Econlib’s previous discussion of my NYT op-ed was sidetracked, so in the interest of bringing the focus back to the question of whether or not economists are selfish and (if so) whether economics educations makes them so, I am offering up a selected lit review. I do not claim that this lit review is complete or unbiased, but I do claim that it will make you think twice about dismissing my work. More comments from me at the bottom, and for even more on the existing literature I recommend the discussions in Frey and Meier (2003), Wang et al. (forthcoming)—both discussed below—or my peer-reviewed journal article with Elaina Rose.

Marwell and Ames, 1981. “Economists free ride, does anyone else?” Journal of Public Economics 15: 295-310. They conducted a public-goods game by giving individuals 250 “tokens” and asking them how many tokens they wanted to invest on an “individual exchange” versus a “group exchange”; payoffs were set up to create a tragedy-of-the-commons situation, i.e., each individual can maximize their own payoff by free-riding, but if everybody invests in the group exchange then everyone is better off than if everybody invests in the individual exchange. They found that contributions to the group exchange from economics graduate students were about half those from others (20% versus 41%). They also asked questions about “fairness” and noted: “There was surprising unanimity of thought [among everyone except the econ grad students] regarding what was considered fair… [In contrast, m]ore than one-third of the economists either refused to answer the question regarding what is fair, or gave very complex, uncodable responses. It seems that the meaning of ‘fairness’ in this context was somewhat alien for this group. Those who did respond were much more likely to say that little or no contribution [to the group exchange] was ‘fair’. In addition, the economics graduate students were about half as likely as other subjects to indicate that they were ‘concerned with fairness’ in making their investment decision.”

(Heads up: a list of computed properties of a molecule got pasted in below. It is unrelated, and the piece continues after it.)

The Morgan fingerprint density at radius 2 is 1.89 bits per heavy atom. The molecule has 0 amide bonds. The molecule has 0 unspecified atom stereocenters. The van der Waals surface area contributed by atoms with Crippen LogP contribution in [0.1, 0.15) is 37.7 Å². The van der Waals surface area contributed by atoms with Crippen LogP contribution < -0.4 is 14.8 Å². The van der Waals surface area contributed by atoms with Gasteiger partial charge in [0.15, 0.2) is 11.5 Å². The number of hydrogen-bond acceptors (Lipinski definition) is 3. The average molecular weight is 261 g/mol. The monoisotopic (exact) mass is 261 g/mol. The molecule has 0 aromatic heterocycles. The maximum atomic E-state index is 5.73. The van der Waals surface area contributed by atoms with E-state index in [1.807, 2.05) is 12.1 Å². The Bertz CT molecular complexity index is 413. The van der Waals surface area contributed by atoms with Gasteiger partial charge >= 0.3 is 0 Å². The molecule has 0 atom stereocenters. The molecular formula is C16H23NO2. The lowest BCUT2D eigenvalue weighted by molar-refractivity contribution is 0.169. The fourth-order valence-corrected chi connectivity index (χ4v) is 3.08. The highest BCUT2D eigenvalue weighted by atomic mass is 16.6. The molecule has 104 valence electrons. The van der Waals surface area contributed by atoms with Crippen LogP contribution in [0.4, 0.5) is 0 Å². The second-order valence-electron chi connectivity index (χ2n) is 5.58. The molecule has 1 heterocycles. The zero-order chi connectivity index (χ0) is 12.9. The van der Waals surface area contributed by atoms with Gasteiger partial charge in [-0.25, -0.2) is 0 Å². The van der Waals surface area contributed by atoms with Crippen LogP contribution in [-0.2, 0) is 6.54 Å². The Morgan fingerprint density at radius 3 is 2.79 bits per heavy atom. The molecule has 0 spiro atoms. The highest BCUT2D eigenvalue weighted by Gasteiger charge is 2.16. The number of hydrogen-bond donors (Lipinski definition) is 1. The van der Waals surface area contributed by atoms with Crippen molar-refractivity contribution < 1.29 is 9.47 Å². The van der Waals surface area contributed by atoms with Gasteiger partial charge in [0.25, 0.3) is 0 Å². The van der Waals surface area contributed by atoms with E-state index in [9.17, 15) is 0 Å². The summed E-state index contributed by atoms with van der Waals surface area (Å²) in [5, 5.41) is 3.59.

Carter and Irons, 1991. “Are economists different, and if so, why?” Journal of Economic Perspectives 5:171-177. Their ultimatum game experiment found that economics students made lower offers and had lower minimum acceptable offers, and they argue that “economists are born, not made”: “[W]e use a simple ultimatum bargaining experiment to test whether economics students behave more in accordance with predictions of the rational/self-interest model of economics. Finding that a behavioral difference does exist, we then conduct tests to discriminate between the selection and learning hypotheses… To summarize, we find that economists are different, but they are already different when they begin their study of economics.”

R. Frank et al., 1993. “Does studying economics inhibit cooperation?” Journal of Economic Perspectives 7:159-171: “A variety of evidence suggests a large difference in the extent to which economists and noneconomists behave self-interestedly. We believe our survey of charitable giving and our prisoner’s dilemma results lend additional support to the hypothesis that economists are more likely than others to free-ride… We also found evidence consistent with the view that differences in cooperativeness are caused in part by training in economics.”

B. Frank and Schulze, 2000. “Does economics make citizens corrupt?” Journal of Economic Behavior and Organization 43:101-113. Their experiment involved giving students an opportunity to receive a bribe (up to a maximum of about $72) for recommending a plumber. Of the 190 students sampled, one name was randomly chosen to actually receive whatever bribe they had designated: “In this paper, we report on an experiment on corruption which investigates various determinants of corruptibility. We found that economics students are significantly more corrupt than others, which is due to self-selection rather than indoctrination.”